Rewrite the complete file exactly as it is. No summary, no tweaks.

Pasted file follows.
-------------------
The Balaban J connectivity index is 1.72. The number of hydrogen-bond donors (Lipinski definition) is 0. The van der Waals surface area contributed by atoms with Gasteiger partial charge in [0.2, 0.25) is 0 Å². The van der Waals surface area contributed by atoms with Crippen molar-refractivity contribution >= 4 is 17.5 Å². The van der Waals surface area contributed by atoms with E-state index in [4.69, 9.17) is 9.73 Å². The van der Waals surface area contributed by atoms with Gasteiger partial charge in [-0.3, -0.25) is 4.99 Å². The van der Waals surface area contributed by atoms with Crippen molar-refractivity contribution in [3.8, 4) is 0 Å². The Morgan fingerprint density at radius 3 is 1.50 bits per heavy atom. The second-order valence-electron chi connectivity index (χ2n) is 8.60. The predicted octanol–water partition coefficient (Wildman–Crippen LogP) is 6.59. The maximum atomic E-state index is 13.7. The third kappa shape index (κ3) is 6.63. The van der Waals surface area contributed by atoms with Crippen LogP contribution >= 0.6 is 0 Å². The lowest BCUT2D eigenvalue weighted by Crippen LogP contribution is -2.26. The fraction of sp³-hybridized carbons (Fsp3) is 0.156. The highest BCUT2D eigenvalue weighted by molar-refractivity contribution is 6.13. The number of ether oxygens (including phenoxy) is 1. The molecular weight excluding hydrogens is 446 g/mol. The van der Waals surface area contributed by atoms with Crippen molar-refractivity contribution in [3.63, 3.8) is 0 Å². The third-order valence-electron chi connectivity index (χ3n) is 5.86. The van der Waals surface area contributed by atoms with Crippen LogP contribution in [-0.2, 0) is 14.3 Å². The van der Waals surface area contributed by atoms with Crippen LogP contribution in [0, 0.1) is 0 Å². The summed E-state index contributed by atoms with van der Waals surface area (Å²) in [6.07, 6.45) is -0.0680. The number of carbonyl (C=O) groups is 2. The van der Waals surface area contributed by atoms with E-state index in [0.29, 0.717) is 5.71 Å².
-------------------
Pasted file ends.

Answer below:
The Balaban J connectivity index is 1.72. The number of hydrogen-bond donors (Lipinski definition) is 0. The van der Waals surface area contributed by atoms with Gasteiger partial charge in [0.2, 0.25) is 0 Å². The van der Waals surface area contributed by atoms with Crippen molar-refractivity contribution >= 4 is 17.5 Å². The van der Waals surface area contributed by atoms with E-state index in [4.69, 9.17) is 9.73 Å². The van der Waals surface area contributed by atoms with Gasteiger partial charge in [-0.3, -0.25) is 4.99 Å². The van der Waals surface area contributed by atoms with Crippen molar-refractivity contribution in [3.8, 4) is 0 Å². The Morgan fingerprint density at radius 3 is 1.50 bits per heavy atom. The second-order valence-electron chi connectivity index (χ2n) is 8.60. The predicted octanol–water partition coefficient (Wildman–Crippen LogP) is 6.59. The maximum atomic E-state index is 13.7. The third kappa shape index (κ3) is 6.63. The van der Waals surface area contributed by atoms with Crippen LogP contribution >= 0.6 is 0 Å². The lowest BCUT2D eigenvalue weighted by Crippen LogP contribution is -2.26. The fraction of sp³-hybridized carbons (Fsp3) is 0.156. The highest BCUT2D eigenvalue weighted by molar-refractivity contribution is 6.13. The number of ether oxygens (including phenoxy) is 1. The molecular weight excluding hydrogens is 446 g/mol. The van der Waals surface area contributed by atoms with Crippen molar-refractivity contribution in [3.63, 3.8) is 0 Å². The third-order valence-electron chi connectivity index (χ3n) is 5.86. The van der Waals surface area contributed by atoms with Crippen LogP contribution in [-0.2, 0) is 14.3 Å². The van der Waals surface area contributed by atoms with Crippen LogP contribution in [0, 0.1) is 0 Å². The summed E-state index contributed by atoms with van der Waals surface area (Å²) in [6.07, 6.45) is -0.0680. The number of carbonyl (C=O) groups is 2. The van der Waals surface area contributed by atoms with E-state index in [0.29, 0.717) is 5.71 Å².